Louisa is not looking forward to spending another summer with her grandparents on the tiny island where they live. Her brother doesn’t mind, but she’s a writer, so even though she enjoys her grandparents’ company, she would rather be off having adventures with her ornithologist parents. This year, however, she discovers that the island has a lot to offer, and she meets George, a very special boy with whom she forms a very special friendship.

And for Black History Month, here are a few of my favorite historical novels by African American authors:

Finding Langston Trilogy (Finding Langston, Leaving Lymon, and Being Clem (coming in August, 2021) by Lesa Cline-Ransome

Elijah of Buxton and other awesome novels by Christopher Paul Curtis

Roll of Thunder, Hear My Cry and other installments of The Logan Family Series by Mildred Taylor

Some Places More than Others by Renée Watson

One Crazy Summer Trilogy by Rita Williams-Garcia

P.S. Be Eleven

Brown Girl Dreaming by Jaqueline Woodson

Happy reading!

“Words cannot espresso how much you bean to me!” –unknown

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2020 Favorites

Hello, jFIC fans,

Happy New Year! Looking forward to a year full of awesome reads!

My favorite dozen from 2020:

Eva Evergreen (Semi Magical Witch Book 1) by Julie Abe (Ages 8-12; Grades 3-7)

Eva Evergreen’s quest is to earn the rank of Novice Witch before her thirteenth birthday, for if she doesn’t, she’ll lose her magic powers forever. The problem is that Eva only has “a pinch of magic” – or so she believes. This delightful fantasy novel reads like an anime movie. I look forward to the sequels!

The Blackbird Girls by Anne Blankman (Ages 9-12; Grades 4-7)

After a reactor at the Chernobyl nuclear power plant explodes, two rival fifth-grade girls from completely different backgrounds end up on a train on their way to stay with one of the girls’ estranged grandmother. A poignant multigenerational historical novel about the power of friendship.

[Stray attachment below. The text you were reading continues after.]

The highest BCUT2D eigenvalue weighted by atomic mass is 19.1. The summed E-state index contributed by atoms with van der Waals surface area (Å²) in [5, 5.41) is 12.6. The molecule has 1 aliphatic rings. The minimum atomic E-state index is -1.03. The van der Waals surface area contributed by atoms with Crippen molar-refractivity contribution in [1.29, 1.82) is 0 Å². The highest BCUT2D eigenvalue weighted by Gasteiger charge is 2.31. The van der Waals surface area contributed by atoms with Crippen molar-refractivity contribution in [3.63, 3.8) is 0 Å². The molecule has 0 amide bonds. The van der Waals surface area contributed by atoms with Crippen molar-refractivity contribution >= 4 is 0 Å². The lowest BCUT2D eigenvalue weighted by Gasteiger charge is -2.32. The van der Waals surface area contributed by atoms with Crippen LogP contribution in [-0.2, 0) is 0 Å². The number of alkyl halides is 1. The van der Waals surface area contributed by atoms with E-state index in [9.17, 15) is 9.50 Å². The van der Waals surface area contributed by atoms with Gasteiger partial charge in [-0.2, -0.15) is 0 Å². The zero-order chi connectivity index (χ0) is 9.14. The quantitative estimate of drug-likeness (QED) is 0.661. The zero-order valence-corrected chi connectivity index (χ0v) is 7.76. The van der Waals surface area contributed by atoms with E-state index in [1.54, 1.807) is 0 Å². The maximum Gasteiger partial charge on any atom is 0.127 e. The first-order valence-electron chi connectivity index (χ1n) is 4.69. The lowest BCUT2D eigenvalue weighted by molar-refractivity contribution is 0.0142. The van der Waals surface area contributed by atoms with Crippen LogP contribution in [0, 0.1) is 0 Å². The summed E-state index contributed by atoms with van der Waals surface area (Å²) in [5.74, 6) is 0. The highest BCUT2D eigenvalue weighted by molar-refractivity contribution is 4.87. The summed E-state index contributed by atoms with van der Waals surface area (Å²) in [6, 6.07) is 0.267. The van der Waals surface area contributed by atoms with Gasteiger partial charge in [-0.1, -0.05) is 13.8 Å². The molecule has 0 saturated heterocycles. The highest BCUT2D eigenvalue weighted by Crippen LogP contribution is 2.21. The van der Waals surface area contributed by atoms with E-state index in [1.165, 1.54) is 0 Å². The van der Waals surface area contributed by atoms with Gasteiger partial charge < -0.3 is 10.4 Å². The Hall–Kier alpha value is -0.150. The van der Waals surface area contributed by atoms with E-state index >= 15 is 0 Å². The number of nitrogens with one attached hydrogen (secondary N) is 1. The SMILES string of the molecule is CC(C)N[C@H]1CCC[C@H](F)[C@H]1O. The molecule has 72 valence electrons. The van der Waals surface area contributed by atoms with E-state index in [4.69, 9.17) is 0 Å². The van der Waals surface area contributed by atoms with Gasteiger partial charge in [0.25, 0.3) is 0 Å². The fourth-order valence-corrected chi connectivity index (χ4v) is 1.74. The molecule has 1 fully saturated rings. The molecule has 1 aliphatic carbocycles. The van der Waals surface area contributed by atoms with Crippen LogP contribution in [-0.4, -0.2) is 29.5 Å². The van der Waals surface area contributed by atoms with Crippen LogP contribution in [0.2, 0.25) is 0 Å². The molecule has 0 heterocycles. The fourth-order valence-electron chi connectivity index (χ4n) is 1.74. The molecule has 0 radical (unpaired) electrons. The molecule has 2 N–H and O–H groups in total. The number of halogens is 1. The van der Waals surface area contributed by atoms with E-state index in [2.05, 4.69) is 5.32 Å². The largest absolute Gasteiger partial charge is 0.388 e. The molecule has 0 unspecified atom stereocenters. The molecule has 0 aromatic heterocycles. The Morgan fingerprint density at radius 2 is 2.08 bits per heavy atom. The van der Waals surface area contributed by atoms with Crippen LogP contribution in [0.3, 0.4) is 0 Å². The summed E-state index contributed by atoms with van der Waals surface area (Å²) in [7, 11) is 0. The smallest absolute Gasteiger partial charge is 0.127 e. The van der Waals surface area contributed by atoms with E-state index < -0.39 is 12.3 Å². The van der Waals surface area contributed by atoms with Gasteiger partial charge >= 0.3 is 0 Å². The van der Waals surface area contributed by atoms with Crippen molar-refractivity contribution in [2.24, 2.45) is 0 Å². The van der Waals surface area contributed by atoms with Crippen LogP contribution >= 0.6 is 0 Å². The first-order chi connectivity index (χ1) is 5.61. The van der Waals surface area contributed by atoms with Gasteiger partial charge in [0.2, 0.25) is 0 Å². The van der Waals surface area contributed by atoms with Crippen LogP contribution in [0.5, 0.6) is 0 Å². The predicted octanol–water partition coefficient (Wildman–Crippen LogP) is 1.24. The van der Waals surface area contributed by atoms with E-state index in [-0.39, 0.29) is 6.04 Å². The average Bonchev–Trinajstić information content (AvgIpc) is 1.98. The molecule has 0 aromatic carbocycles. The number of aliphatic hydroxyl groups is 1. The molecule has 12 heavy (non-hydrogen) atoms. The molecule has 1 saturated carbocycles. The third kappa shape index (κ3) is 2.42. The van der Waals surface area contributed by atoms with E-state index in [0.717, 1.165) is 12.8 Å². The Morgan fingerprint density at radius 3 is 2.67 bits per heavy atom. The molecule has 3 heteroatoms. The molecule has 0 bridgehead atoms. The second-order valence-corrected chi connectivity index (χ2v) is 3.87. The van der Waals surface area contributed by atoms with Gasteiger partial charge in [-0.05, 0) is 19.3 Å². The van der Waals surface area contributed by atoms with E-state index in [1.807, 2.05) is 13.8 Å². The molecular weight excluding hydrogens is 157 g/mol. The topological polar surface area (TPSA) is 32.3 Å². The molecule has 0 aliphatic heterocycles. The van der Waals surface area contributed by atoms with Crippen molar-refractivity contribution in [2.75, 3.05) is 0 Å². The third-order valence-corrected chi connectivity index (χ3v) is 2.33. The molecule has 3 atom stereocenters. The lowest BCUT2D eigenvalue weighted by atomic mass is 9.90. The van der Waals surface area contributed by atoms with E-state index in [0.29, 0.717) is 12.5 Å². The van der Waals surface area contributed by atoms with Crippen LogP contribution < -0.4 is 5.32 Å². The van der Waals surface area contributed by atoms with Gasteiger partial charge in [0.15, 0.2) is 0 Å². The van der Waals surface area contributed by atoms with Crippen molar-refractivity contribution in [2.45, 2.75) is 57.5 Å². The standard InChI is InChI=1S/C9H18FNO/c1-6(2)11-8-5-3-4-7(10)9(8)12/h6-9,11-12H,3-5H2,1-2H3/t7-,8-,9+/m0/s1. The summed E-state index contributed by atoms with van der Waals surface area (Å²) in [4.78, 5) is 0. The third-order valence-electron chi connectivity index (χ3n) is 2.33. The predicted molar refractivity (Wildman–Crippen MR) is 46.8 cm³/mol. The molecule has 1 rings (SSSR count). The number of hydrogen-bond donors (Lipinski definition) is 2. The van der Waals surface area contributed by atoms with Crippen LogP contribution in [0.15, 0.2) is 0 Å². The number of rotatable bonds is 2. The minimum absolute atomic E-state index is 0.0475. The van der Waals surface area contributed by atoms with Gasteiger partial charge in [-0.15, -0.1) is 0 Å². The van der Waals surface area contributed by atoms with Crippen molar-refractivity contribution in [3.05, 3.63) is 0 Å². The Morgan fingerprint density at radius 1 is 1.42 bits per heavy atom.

Premeditated Myrtle (Myrtle Hardcastle Mystery 1) by Elizabeth C Bunce  (Ages 10-18; Grades 5-12) (some diversity)

Myrtle Hardcastle is a brilliant twelve-year-old girl obsessed with forensic science and detective work who persists in her investigations in spite of the social expectations of her time. The series has similarities to the award-winning Flavia de Luce Mystery Series by Alan Bradley, but it’s written for kids! Engaging and delightful!

The Sisters of Straygarden Place by Hayley Chewins (Ages 10-14; Grades 5-9)

A beautifully-written surreal fantasy about an enchanted house, menacing plants, bonds between sisters, and reality-bending revelations. I loved the little black dogs that squeeze inside their owners’ brains to help them sleep. Spooky and original!

Leaving Lymon (Finding Langston Trilogy Book 2) by Lesa Cline-Ransome (Ages 8-12; Grades 3-7) (BIPOC author)

The second installment of the Finding Langston Trilogy follows the story of the bully Lymon, and includes the reasons for his anger, his love of music, and his finding hope for a better future. A moving and inspiring historical fiction story told by an outstanding writer.

One Time by Sharon Creech (Ages 8-12; Grades 3-7) (some diversity)

With the help of a brilliant teacher and a boy with a generous smile, 11-year-old Gina Filomena and her classmates discover that their future is full of wonderful possibilities. An uplifting coming-of-age story that’s perfect for classroom reading groups.

The Clockwork Crow by Catherine Fisher (Ages 9-12; Grades 4-7)